MS symptoms impact how someone is able to function at work and at home. They affect one's ability to drive or participate in outside activities. They also play a big role in one's self image and how an individual interacts with others. As a result, social, psychological, and emotional changes coincide with the onset of physical symptoms.
The unique and wonderful concept behind rehabilitation is that it incorporates an individual's entire situation, taking into account how physical changes may impact one's activities, emotions, and well-being. With rehabilitation, a team of specialists work together to address all aspects of an individual's disability. Their overall goal is to improve a person's quality of life, while helping preserve one's independence and safety.
I wanted my family to eat more healthfully when my son was born, but I had no idea where to start. It began one day at a friend's house. She offered me some sugar-free, caffeine-free soda. "If there's no sugar or caffeine in it, what is in it?" I asked. Puzzled, she said that she had no idea. The next morning, I opened my cabinet to prepare breakfast and saw an assortment of cereals. I wondered whether eating cereal was a good way to start my day. Looking at lists full of ingredients that I couldn't decipher didn't help matters.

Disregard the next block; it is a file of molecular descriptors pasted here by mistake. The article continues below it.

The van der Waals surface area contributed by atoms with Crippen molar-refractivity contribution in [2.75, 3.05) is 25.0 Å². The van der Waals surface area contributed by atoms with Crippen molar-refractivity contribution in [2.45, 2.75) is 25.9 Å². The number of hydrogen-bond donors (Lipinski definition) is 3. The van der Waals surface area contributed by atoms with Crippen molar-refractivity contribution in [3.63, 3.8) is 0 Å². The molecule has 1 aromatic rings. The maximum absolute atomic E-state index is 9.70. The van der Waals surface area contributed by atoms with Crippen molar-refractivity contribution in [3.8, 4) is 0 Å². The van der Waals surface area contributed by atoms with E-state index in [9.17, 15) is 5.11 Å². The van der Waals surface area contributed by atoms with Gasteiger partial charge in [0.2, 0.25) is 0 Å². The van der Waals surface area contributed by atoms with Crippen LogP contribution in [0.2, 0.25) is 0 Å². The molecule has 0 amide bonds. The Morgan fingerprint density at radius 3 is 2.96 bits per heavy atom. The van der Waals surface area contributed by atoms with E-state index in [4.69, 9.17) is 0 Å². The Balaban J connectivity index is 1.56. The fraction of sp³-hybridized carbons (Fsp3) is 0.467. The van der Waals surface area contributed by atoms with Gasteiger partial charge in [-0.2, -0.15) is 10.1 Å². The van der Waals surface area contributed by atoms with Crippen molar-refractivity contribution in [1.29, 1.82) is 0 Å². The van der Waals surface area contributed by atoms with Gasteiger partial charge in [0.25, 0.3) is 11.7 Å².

I wasn't alone in my confusion. People know it's better to eat broccoli than a candy bar, but what about all those gray areas in between the two? It's even more complicated when a person has MS. Which foods are best to eat for optimal health?
Editor's note: Readers are strongly advised to consult their physician before making any changes to their diet. A doctor can also help determine the exact types of foods and number of daily calories that are specifically appropriate for an individual.